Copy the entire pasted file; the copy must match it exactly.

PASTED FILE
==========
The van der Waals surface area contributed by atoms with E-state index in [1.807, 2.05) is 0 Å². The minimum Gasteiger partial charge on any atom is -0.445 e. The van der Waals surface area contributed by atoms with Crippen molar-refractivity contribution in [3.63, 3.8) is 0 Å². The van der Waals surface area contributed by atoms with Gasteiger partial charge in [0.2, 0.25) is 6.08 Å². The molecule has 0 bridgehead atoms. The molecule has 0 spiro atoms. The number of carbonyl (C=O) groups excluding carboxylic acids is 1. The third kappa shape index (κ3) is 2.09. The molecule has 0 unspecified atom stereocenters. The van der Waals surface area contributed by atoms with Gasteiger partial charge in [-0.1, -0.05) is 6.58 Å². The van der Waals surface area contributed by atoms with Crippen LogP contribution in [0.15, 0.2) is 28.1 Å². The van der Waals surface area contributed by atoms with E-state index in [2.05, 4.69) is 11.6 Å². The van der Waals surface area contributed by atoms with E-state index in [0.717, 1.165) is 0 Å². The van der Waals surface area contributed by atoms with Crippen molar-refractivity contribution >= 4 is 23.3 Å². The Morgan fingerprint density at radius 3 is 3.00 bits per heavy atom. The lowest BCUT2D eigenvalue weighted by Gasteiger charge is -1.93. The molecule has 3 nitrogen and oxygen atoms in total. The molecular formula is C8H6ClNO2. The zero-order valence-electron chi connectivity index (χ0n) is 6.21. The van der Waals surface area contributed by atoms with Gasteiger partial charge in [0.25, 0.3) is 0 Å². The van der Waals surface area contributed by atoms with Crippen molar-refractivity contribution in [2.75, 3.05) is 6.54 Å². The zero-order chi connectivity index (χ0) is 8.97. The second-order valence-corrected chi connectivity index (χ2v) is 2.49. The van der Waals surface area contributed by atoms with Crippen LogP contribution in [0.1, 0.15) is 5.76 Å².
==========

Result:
The van der Waals surface area contributed by atoms with E-state index in [1.807, 2.05) is 0 Å². The minimum Gasteiger partial charge on any atom is -0.445 e. The van der Waals surface area contributed by atoms with Crippen molar-refractivity contribution in [3.63, 3.8) is 0 Å². The van der Waals surface area contributed by atoms with Gasteiger partial charge in [0.2, 0.25) is 6.08 Å². The molecule has 0 bridgehead atoms. The molecule has 0 spiro atoms. The number of carbonyl (C=O) groups excluding carboxylic acids is 1. The third kappa shape index (κ3) is 2.09. The molecule has 0 unspecified atom stereocenters. The van der Waals surface area contributed by atoms with Gasteiger partial charge in [-0.1, -0.05) is 6.58 Å². The van der Waals surface area contributed by atoms with Crippen LogP contribution in [0.15, 0.2) is 28.1 Å². The van der Waals surface area contributed by atoms with E-state index in [2.05, 4.69) is 11.6 Å². The van der Waals surface area contributed by atoms with E-state index in [0.717, 1.165) is 0 Å². The van der Waals surface area contributed by atoms with Crippen molar-refractivity contribution >= 4 is 23.3 Å². The Morgan fingerprint density at radius 3 is 3.00 bits per heavy atom. The lowest BCUT2D eigenvalue weighted by Gasteiger charge is -1.93. The molecule has 3 nitrogen and oxygen atoms in total. The molecular formula is C8H6ClNO2. The zero-order valence-electron chi connectivity index (χ0n) is 6.21. The van der Waals surface area contributed by atoms with Gasteiger partial charge in [0.25, 0.3) is 0 Å². The van der Waals surface area contributed by atoms with Crippen molar-refractivity contribution in [2.75, 3.05) is 6.54 Å². The zero-order chi connectivity index (χ0) is 8.97. The second-order valence-corrected chi connectivity index (χ2v) is 2.49. The van der Waals surface area contributed by atoms with Crippen LogP contribution in [0.1, 0.15) is 5.76 Å².